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From renovating Frederiksted's historic Customs House to requiring banks holding government funds give the Legislature access to their records, senators approved a slew of unrelated items by attaching them as amendments to one of the 2012 budget bills approved in full session Wednesday.

Each senator was given the chance to offer two measures as amendments to the one budget bill not being considered under a closed rule forbidding amendments—a measure to allow the Health Department to use $3.9 million of its own revenues for its internal operation.

The Legislature approved a proposal from Sen. Louis Hill to take $1.2 million in bond funding left over from a land purchase on St. John and devote most of it to renovate the Omar E. Henry Customs House, adding a proposal from Sen. Alicia "Chucky" Hansen to divert $300,000 of that sum for unspecified road and lighting work in Estate Humbug.

A measure from Sen. Neville James requiring anyone who takes a $10,000 bonus for early retirement repay the full amount if they return to work for the government got the thumbs-up. So did James' proposal to have retired governors' pensions depend on their salaries while in office rather than the salaries of current governors.

Sen. Usie Richards persuaded his colleagues to change the law so no physician can prescribe controlled substances, such as opiate painkillers, electronically. Richards also added a measure to adopt parts of federal regulations governing trucks up to 26,000 lbs. in weight.

Two measures from Sen. Janette Millin-Young met muster and were added to the bill. One mandated any banks holding government funds provide the Legislature access to its records, and the other clarified language in the law to ensure a $1 monthly cell phone user fee only apply to each account and not to each cell phone in the household.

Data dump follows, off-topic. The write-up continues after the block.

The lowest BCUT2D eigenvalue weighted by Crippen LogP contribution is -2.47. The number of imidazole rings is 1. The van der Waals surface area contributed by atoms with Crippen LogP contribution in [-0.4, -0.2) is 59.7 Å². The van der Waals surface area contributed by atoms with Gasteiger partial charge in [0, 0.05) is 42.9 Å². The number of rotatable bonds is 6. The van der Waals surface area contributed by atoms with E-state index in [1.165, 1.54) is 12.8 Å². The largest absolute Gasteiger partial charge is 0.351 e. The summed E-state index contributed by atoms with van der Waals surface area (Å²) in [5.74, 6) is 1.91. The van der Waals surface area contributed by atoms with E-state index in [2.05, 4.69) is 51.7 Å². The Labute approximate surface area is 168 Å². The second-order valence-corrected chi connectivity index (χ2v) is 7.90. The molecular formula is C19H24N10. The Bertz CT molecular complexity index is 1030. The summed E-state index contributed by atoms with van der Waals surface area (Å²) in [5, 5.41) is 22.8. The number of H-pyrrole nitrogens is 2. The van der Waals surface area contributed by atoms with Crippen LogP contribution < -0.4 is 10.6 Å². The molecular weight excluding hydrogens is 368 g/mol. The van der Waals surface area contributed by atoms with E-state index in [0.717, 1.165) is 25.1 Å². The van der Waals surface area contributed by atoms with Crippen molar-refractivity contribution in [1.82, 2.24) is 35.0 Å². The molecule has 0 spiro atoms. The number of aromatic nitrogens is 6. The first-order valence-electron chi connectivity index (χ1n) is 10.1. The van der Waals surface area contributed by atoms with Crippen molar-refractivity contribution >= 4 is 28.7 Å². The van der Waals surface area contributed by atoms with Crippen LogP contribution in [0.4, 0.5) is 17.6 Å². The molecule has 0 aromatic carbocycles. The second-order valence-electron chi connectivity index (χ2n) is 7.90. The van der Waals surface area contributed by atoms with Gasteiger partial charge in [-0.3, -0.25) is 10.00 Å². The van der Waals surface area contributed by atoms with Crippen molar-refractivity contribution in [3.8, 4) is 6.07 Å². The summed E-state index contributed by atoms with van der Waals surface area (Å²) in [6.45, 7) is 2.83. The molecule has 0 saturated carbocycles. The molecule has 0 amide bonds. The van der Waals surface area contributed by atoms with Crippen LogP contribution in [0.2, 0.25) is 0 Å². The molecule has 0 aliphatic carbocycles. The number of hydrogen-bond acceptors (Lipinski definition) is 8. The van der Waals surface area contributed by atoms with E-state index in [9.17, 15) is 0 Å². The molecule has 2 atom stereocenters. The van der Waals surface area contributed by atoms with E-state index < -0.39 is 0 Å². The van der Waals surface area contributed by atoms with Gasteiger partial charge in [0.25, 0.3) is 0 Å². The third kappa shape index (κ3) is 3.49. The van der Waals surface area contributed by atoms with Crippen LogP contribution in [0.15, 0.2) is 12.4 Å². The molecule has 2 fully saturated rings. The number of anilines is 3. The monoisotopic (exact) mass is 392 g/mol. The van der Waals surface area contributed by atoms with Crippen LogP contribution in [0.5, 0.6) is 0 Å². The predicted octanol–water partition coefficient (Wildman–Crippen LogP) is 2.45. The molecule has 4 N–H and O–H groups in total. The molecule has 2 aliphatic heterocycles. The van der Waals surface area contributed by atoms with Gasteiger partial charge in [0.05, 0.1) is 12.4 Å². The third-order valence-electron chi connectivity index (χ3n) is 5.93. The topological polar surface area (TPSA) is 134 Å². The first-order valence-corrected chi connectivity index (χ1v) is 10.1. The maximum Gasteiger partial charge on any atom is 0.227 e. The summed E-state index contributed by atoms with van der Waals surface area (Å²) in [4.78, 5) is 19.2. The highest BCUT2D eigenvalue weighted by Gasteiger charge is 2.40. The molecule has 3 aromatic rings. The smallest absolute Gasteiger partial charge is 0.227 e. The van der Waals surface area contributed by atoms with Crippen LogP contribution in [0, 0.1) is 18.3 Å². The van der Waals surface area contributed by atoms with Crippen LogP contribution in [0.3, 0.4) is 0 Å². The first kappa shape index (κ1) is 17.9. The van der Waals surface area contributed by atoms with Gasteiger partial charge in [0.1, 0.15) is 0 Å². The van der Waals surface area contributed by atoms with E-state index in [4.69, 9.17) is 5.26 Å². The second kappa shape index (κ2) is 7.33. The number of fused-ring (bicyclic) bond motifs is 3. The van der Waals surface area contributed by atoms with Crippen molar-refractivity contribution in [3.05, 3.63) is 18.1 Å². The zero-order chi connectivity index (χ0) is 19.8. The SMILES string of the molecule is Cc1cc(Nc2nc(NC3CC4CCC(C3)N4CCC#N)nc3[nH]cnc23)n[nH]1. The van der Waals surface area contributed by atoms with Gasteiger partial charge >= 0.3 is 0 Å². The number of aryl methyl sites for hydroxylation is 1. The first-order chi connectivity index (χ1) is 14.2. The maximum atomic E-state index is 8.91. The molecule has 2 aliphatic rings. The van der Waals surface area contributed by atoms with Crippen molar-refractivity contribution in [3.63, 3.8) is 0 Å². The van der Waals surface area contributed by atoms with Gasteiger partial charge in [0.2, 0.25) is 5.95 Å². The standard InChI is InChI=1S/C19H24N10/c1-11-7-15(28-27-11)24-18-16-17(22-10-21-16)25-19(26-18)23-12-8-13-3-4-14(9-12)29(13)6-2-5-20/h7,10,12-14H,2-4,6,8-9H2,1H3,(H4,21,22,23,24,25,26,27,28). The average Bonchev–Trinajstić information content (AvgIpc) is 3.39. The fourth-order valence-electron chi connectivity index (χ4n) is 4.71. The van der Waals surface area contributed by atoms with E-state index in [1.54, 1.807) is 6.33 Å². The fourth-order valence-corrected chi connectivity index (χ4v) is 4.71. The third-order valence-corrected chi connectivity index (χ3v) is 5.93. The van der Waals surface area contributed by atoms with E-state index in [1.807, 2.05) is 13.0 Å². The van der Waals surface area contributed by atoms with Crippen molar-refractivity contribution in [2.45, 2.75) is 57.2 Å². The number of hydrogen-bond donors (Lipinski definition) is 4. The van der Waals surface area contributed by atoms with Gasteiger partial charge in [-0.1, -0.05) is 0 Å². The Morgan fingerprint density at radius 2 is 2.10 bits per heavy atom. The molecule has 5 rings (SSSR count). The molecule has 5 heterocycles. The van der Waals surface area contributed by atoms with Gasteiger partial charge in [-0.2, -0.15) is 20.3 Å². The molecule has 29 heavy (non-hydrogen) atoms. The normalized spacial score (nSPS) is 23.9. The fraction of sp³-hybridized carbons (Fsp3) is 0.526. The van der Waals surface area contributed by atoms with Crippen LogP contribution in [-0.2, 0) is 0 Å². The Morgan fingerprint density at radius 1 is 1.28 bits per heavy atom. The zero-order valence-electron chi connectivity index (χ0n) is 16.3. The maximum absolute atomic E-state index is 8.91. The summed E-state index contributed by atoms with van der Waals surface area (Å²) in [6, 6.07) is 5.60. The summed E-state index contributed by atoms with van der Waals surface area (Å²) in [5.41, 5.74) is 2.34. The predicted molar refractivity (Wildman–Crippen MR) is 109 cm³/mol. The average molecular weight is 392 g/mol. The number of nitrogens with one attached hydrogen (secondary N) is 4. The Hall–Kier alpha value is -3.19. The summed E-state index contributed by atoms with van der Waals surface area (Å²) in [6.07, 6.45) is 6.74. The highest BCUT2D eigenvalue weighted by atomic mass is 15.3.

Other amendments passed Wednesday would:
--eliminate pension provisions for the widow or widower of a deceased governor;
-- direct the Public Finance Authority not to spend any local matching funds for the federally-funded broadband expansion project except to comply with federal guidelines until the National Oceanic and Atmospheric Administration certifies the program is in compliance;
-- appropriate $1.5 million from monies saved on personnel costs due to large numbers of early retirements this year, giving it to the Office of the Lieutenant Governor to cover the costs of compiling and processing several property tax bills this year; and
-- allow V.I. Superior Court at its own discretion to reprogram funds left over in its special funds to cover its own most pressing priorities.

Separately, the Legislature passed a measure to end a nearly three-year moratorium on building new cell towers, create new cell tower application and public hearing procedures, and give the V.I. Department of Planning and Natural Resources (DPNR) regulatory and enforcement powers over tower construction.

The bill gives DPNR broad regulatory authority to set height, setback and other requirements, as well as enforcement powers and the ability to impose fines of $1,500 per day on violators. Along with creating an application procedure, it requires DPNR to rule on tower applications within 90 days, or within 150 days if a hearing is required.

It also approved a bill clarifying and amending an existing law to increase availability of automatic external defibrillators (AEDs) in part by mandating each public high school with competitive athletics maintain an AED and have a trained staff member on hand during large events. In the private arena, gyms and health clubs with at least 75 members would have to acquire and maintain an AED, too.